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Among manuscripts of Sir John Herschel's works are his writings on actinometry, astronomy, the barometer, biology, chemistry, geology, music, photography, physical optics, physics, and other subjects, as well as 37 poems he wrote between 1826 and 1842. A manuscript of one of Herschel's earliest works, Memoir on a Remarkable Application of Cote's Theorems, is present in the collection, as are notebooks from his student years. Notes from numerous chemistry experiments date from 1848 to 1870. Diaries cover the years 1820-71, while travel journals from 1809 to 1850 contain observations on tours in Italy, France, Germany, and England. Herschel's reports, notes, star charts, financial accounts, and diaries from his work at an observation point at the Cape of Good Hope are present. Reports, essays, and documents of various organizations with which Sir John was associated, including the Royal Mint (1850-55), the English Committee for the Terrestrial Magnetism Survey (1838-39), the Greenwich Observatory (1830), the Royal University Commission (1850), the British Association for the Advancement of Science, and the Royal Commission on Standards of Weights and Measurements (1838-43), are also included.
Items in the miscellaneous works series include Sir John Herschel's sketches titled "Profiles Taken with the Camera Lucida," sketches of apparatus, and various writings and calculations. Sir John's list of his publications chronologically records all of his published books, articles, and letters from 1812 to 1870. The letters series comprises correspondence from Sir John Herschel to over 200 correspondents, including George Biddell Airy, Mary Baldwin, W.E. Gladstone, Margaret Brodie Stewart Herschel, Richard Jones, Henry Rich, Edward Sabine, William Henry Fox Talbot, and Charles E. Trevelyan.
The miscellaneous series is comprised of correspondence to Sir John Herschel, correspondence and works of other members of the Herschel family, and correspondence and works of colleagues and acquaintances. Also included are Sir John's account books, memoranda books, and Lady Herschel's housekeeping books from 1822 to 1840. Correspondence to Sir John Herschel includes nearly 1200 letters from such correspondents as George Biddell Airy, Jasper Atkinson, Charles Babbage, William Thomas Brande, Henry Drury Harness, George Peacock, Richard Sheepshanks, and William Whewell.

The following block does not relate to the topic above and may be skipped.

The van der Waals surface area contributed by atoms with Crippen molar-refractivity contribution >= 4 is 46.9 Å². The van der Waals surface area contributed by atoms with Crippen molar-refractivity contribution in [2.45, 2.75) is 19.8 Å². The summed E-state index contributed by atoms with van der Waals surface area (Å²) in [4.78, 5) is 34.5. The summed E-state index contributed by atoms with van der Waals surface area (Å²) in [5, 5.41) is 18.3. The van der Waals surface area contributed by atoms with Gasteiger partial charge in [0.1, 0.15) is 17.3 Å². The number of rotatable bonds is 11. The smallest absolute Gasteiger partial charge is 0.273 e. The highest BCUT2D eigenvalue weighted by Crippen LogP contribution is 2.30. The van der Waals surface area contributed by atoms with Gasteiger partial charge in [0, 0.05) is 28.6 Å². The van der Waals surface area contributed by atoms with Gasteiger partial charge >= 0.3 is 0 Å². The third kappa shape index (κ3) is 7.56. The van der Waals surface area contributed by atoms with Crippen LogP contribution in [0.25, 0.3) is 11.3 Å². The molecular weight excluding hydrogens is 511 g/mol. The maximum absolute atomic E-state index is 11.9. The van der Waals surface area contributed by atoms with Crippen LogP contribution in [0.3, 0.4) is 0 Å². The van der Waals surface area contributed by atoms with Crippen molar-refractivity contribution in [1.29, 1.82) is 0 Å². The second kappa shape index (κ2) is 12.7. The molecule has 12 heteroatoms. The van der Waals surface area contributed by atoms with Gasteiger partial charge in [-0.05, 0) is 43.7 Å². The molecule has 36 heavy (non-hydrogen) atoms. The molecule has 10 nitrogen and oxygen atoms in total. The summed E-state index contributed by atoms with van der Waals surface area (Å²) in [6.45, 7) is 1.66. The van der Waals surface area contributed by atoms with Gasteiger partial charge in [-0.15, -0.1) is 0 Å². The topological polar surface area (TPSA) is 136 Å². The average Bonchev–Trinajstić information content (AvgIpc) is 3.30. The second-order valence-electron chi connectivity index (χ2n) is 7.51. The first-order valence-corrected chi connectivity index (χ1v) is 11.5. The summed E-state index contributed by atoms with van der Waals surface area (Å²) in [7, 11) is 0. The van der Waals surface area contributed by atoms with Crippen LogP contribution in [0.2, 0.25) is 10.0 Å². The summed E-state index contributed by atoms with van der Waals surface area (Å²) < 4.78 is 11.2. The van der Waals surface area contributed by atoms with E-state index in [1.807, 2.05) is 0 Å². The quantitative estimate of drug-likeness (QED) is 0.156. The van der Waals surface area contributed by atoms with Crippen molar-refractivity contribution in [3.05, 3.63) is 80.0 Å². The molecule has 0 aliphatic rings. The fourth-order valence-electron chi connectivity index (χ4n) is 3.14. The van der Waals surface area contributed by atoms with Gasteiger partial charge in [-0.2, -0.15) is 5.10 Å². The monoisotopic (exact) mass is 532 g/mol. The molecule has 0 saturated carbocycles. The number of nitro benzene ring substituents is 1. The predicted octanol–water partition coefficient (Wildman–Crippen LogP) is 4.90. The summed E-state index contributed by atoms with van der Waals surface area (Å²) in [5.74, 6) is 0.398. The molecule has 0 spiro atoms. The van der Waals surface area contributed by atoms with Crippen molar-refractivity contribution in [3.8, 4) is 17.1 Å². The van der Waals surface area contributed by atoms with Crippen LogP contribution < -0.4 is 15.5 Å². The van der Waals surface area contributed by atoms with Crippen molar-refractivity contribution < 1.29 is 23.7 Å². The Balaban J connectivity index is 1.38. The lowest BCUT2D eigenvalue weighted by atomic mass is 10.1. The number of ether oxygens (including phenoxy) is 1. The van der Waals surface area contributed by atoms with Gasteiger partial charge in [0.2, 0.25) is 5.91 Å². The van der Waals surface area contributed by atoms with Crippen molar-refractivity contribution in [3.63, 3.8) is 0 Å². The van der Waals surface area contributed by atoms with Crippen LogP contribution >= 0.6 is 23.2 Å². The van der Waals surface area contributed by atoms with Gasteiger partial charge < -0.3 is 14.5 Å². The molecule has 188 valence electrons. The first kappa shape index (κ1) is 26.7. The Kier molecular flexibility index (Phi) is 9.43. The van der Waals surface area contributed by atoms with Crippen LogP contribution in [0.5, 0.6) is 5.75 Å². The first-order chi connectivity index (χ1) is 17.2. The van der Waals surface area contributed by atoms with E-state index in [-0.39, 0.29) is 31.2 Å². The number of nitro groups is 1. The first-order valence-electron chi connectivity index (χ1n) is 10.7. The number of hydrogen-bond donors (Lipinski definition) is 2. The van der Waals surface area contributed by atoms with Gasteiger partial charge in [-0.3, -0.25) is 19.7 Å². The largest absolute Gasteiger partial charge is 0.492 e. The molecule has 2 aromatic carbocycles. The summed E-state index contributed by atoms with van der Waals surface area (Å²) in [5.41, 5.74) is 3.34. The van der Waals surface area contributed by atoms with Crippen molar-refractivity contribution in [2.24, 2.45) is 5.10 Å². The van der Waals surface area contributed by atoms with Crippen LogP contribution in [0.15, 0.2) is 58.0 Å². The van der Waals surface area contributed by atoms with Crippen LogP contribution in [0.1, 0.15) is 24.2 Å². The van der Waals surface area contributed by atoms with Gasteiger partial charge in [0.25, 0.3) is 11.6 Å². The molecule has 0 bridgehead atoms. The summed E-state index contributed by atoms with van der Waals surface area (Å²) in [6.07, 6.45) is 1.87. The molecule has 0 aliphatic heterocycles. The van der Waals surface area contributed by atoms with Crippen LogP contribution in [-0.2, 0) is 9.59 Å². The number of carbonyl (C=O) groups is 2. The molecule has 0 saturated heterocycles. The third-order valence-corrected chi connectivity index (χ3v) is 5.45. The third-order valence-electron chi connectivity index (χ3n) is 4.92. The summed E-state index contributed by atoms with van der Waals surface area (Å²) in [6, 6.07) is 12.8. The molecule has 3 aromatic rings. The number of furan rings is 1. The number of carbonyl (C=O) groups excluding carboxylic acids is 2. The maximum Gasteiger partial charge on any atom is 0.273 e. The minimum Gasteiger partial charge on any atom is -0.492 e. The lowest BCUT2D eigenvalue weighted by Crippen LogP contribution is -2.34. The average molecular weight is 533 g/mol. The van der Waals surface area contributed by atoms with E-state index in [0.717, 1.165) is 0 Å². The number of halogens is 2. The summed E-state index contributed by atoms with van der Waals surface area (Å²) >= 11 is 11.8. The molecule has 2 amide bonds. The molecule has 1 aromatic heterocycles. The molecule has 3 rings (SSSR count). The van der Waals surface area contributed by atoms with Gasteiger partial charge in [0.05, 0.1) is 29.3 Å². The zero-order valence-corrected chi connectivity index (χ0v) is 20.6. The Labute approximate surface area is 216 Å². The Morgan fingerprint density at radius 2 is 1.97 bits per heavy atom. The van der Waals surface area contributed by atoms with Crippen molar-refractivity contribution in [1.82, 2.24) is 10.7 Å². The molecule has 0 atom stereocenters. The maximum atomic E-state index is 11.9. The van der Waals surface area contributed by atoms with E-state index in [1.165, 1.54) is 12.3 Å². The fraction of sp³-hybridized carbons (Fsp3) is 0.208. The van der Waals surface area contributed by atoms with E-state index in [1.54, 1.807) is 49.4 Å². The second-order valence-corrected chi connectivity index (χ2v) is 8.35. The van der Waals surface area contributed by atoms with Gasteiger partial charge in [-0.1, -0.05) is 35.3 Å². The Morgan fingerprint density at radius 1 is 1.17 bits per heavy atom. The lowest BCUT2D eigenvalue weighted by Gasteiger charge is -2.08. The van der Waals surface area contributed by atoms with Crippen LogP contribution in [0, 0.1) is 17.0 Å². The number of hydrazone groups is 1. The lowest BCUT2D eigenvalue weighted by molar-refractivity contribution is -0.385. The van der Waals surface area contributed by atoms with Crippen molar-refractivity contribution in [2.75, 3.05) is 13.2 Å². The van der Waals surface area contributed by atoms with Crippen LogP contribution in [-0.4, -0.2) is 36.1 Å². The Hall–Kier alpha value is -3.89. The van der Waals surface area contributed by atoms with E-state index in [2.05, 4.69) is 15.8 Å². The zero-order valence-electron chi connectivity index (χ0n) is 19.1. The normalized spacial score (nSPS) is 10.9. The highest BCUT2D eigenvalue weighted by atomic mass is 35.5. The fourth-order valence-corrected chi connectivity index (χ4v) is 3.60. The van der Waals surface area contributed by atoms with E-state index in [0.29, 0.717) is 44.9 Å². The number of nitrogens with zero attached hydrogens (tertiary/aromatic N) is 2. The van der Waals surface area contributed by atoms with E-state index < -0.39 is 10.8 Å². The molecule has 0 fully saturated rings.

Within Sir William Herschel's correspondence are letters from his father and other relatives in Germany. Sir William's "Concerning the Central Powers of the Particles of Matter," "My Idea of Matter," "Remarks on Dr. Priestly's Disquisition on Matter and Spirit," "Interference of Light," notes on astronomy, notes on optics, and various mathematical tables are represented in the collection. A list of the telescopes Sir William constructed and documents relating to his early musical career are also present. Sir William's biographical memoranda from 1758 to 1787, recopied by Caroline Herschel, and the original draft of Sir John's obituary of his father, are included as well. Among Caroline Herschel's correspondence are letters from Carl Gauss, John Haygarth, Alexander von Humboldt, and Joseph Lalande. Caroline Herschel's manuscripts include diaries from 1833 to 1845, biographical memoranda, an autobiography, documents about the disposal of her property, her will, diplomas, the royal warrant for her salary, and her astronomical tables. Her commonplace book of astronomical memoranda records her education as an astronomer. Correspondence by various other members of the Herschel family dates from 1721 to 1951. Correspondence and writings by other scientists, such as George Biddell Airy and John Dalton, complete the miscellaneous series.